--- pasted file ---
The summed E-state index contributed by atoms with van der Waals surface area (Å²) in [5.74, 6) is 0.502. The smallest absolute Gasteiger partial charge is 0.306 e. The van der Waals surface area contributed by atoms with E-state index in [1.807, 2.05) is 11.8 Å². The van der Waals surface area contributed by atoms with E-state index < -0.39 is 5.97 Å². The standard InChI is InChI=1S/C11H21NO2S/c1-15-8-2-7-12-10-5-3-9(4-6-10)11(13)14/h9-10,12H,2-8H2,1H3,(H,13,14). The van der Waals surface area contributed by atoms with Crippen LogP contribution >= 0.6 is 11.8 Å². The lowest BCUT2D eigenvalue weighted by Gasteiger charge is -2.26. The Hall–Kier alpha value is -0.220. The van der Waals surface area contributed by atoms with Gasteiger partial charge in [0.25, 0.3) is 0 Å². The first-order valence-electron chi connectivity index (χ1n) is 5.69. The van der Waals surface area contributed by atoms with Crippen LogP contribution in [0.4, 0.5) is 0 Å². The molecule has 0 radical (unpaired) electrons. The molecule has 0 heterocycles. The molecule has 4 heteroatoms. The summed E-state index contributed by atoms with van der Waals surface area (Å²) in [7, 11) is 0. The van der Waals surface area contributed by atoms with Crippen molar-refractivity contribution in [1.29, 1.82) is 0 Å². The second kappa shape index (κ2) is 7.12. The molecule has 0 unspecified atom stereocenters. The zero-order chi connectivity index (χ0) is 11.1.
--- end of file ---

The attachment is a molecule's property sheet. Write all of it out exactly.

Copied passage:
The summed E-state index contributed by atoms with van der Waals surface area (Å²) in [5.74, 6) is 0.502. The smallest absolute Gasteiger partial charge is 0.306 e. The van der Waals surface area contributed by atoms with E-state index in [1.807, 2.05) is 11.8 Å². The van der Waals surface area contributed by atoms with E-state index < -0.39 is 5.97 Å². The standard InChI is InChI=1S/C11H21NO2S/c1-15-8-2-7-12-10-5-3-9(4-6-10)11(13)14/h9-10,12H,2-8H2,1H3,(H,13,14). The van der Waals surface area contributed by atoms with Crippen LogP contribution >= 0.6 is 11.8 Å². The lowest BCUT2D eigenvalue weighted by Gasteiger charge is -2.26. The Hall–Kier alpha value is -0.220. The van der Waals surface area contributed by atoms with Gasteiger partial charge in [0.25, 0.3) is 0 Å². The first-order valence-electron chi connectivity index (χ1n) is 5.69. The van der Waals surface area contributed by atoms with Crippen LogP contribution in [0.4, 0.5) is 0 Å². The molecule has 0 radical (unpaired) electrons. The molecule has 0 heterocycles. The molecule has 4 heteroatoms. The summed E-state index contributed by atoms with van der Waals surface area (Å²) in [7, 11) is 0. The van der Waals surface area contributed by atoms with Crippen molar-refractivity contribution in [1.29, 1.82) is 0 Å². The second kappa shape index (κ2) is 7.12. The molecule has 0 unspecified atom stereocenters. The zero-order chi connectivity index (χ0) is 11.1.